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mark on 20th century porcelain

by Rudy

very interested to learn the meaning of this 20th century seal.

Comments for mark on 20th century porcelain

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Aug 22, 2012
Ginger Jar
by: Noel

Hi I have a Ginger Jar very colorfull,hand painted,with enamel and painted marking that looks like number 31.It's very pretty,I know is chinese but the painted scene have two nepal snow lions and that's is what got me confused.Do you have any idea?

Oct 20, 2011
by: Rudy

I am sorry.

thank you for your interest.

Oct 20, 2011
Is this plate still in you possesion?
by: boj

Hi ,
Is this plate still in you possesion?
Do you have any pictures?

Mar 11, 2011
by: Rudy

Hay Peter,

the plate is 20th. century, made by Deng Bishan who was strongly influenced by the Japanese style of painting.

thanks a lot for your kind attention
with best regards


P.S. if you are interested I can sent you images of this saucer plate (in this case let me have your E-mail address)

Mar 10, 2011
20th century seal
by: Anonymous

Thanks Peter
the plate is Chinese and it could be Qing indeed.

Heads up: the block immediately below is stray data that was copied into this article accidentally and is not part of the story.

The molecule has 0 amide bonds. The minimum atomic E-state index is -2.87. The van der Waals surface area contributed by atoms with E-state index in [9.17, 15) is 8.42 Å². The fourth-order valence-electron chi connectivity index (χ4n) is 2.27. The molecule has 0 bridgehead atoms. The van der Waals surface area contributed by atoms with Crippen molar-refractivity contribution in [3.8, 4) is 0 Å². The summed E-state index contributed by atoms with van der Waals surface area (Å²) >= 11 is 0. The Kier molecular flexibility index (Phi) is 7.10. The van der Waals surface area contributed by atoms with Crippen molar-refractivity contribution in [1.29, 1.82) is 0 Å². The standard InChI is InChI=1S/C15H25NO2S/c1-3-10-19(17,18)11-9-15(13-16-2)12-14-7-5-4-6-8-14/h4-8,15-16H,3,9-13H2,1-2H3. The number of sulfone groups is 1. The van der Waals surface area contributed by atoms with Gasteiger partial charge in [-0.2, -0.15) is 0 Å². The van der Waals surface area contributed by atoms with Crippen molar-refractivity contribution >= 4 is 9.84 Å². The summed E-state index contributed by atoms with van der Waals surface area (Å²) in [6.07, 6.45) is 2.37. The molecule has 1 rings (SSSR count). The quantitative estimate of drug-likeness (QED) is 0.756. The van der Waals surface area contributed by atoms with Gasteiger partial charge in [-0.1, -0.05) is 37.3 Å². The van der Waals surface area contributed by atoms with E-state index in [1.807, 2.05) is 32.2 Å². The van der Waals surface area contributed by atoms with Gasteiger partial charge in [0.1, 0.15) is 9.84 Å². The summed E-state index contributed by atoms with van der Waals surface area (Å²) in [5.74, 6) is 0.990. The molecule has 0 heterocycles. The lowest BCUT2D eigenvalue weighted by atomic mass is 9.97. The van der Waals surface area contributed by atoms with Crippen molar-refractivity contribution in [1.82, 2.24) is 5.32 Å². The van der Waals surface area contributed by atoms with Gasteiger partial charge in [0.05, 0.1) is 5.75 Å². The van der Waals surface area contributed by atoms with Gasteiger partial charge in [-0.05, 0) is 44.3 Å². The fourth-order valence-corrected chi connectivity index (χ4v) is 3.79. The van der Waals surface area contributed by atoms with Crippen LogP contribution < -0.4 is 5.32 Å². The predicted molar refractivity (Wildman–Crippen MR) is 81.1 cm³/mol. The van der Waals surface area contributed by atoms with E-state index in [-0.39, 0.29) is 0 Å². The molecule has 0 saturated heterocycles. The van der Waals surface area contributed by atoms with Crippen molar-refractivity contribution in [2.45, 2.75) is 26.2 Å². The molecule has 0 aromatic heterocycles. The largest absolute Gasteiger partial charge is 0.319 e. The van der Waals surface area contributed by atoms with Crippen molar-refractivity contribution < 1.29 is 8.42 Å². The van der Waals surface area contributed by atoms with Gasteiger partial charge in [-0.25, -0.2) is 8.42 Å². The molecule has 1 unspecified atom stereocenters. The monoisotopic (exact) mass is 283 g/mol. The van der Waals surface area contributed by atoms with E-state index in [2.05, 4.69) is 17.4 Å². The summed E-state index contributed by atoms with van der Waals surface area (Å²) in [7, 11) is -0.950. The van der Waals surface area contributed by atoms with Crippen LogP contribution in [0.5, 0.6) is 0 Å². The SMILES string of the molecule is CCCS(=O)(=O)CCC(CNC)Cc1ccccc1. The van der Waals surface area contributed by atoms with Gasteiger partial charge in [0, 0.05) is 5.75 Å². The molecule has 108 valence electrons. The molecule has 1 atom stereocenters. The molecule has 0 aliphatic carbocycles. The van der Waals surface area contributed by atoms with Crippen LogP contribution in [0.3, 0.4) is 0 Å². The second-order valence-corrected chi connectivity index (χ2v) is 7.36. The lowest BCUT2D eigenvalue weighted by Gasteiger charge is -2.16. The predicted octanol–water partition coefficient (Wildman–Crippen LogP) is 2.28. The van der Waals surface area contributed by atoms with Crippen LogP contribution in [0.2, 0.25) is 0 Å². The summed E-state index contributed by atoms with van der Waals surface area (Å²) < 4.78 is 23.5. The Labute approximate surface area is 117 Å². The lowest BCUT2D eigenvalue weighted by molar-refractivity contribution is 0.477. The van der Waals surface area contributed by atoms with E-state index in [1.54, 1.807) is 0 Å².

A mark from around the same year Reads:
Qingchuang dusha lou (The Clear Window Study).

Please don't fall into the trap of taking all at its surface value. Investigate all factors. You can't judge an item on a mark alone.
The right character is very rare in Chinese names. But it is VERY frequent in Japanese family names and place names. Further, two character marks/seals are the norm in Japan, but unusual in Chinese.
This is valid for ancient ones as well as current ones.
Please upload clear pictures of the item if you want to make sure.

But, with this bottom I am fairly confident that it is 20th century, way after the Qing dynasty, and that the foot rim was darkened to make it look old.
Further, if the colors in the pictures are accurate, and it was made in China, then it MUST be 20th century. A snow white ground color was simply impossible before chemical dyes came into use (and that was in the 20th century). I don't know when Japan started using such colors, though.

Apr 14, 2010
by: peter

The mark contains two characters, the right one being read Qing in Chinese or Ao in Japanese, but we cannot identify the second one on the left.
My guess is that it is a Japanese mark as the legible character is seldom used in Chinese marks, but is frequently a part in Japanese names (surnames and placenames). Is it Japanese porcelain?

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